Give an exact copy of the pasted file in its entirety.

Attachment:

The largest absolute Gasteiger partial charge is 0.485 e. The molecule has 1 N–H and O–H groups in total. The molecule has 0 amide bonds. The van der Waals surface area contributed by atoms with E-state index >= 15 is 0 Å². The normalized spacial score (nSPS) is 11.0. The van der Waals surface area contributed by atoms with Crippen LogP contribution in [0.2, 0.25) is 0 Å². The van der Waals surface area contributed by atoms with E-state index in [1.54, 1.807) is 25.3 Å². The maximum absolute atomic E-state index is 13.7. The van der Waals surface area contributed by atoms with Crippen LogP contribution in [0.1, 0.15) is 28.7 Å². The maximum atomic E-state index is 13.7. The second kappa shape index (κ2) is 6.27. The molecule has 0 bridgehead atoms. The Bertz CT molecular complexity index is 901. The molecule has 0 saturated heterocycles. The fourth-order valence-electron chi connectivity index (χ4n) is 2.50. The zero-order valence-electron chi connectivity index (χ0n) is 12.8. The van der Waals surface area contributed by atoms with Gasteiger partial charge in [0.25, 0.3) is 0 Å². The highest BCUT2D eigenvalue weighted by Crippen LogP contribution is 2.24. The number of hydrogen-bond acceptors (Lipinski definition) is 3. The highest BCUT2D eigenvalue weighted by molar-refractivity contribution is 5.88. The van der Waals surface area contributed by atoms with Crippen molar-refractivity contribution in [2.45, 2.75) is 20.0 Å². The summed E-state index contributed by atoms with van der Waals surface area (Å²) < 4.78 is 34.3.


The largest absolute Gasteiger partial charge is 0.485 e. The molecule has 1 N–H and O–H groups in total. The molecule has 0 amide bonds. The van der Waals surface area contributed by atoms with E-state index >= 15 is 0 Å². The normalized spacial score (nSPS) is 11.0. The van der Waals surface area contributed by atoms with Crippen LogP contribution in [0.2, 0.25) is 0 Å². The van der Waals surface area contributed by atoms with E-state index in [1.54, 1.807) is 25.3 Å². The maximum absolute atomic E-state index is 13.7. The van der Waals surface area contributed by atoms with Crippen LogP contribution in [0.1, 0.15) is 28.7 Å². The maximum atomic E-state index is 13.7. The second kappa shape index (κ2) is 6.27. The molecule has 0 bridgehead atoms. The Bertz CT molecular complexity index is 901. The molecule has 0 saturated heterocycles. The fourth-order valence-electron chi connectivity index (χ4n) is 2.50. The zero-order valence-electron chi connectivity index (χ0n) is 12.8. The van der Waals surface area contributed by atoms with Gasteiger partial charge in [0.25, 0.3) is 0 Å². The highest BCUT2D eigenvalue weighted by Crippen LogP contribution is 2.24. The number of hydrogen-bond acceptors (Lipinski definition) is 3. The highest BCUT2D eigenvalue weighted by molar-refractivity contribution is 5.88. The van der Waals surface area contributed by atoms with Crippen molar-refractivity contribution in [2.45, 2.75) is 20.0 Å². The summed E-state index contributed by atoms with van der Waals surface area (Å²) < 4.78 is 34.3.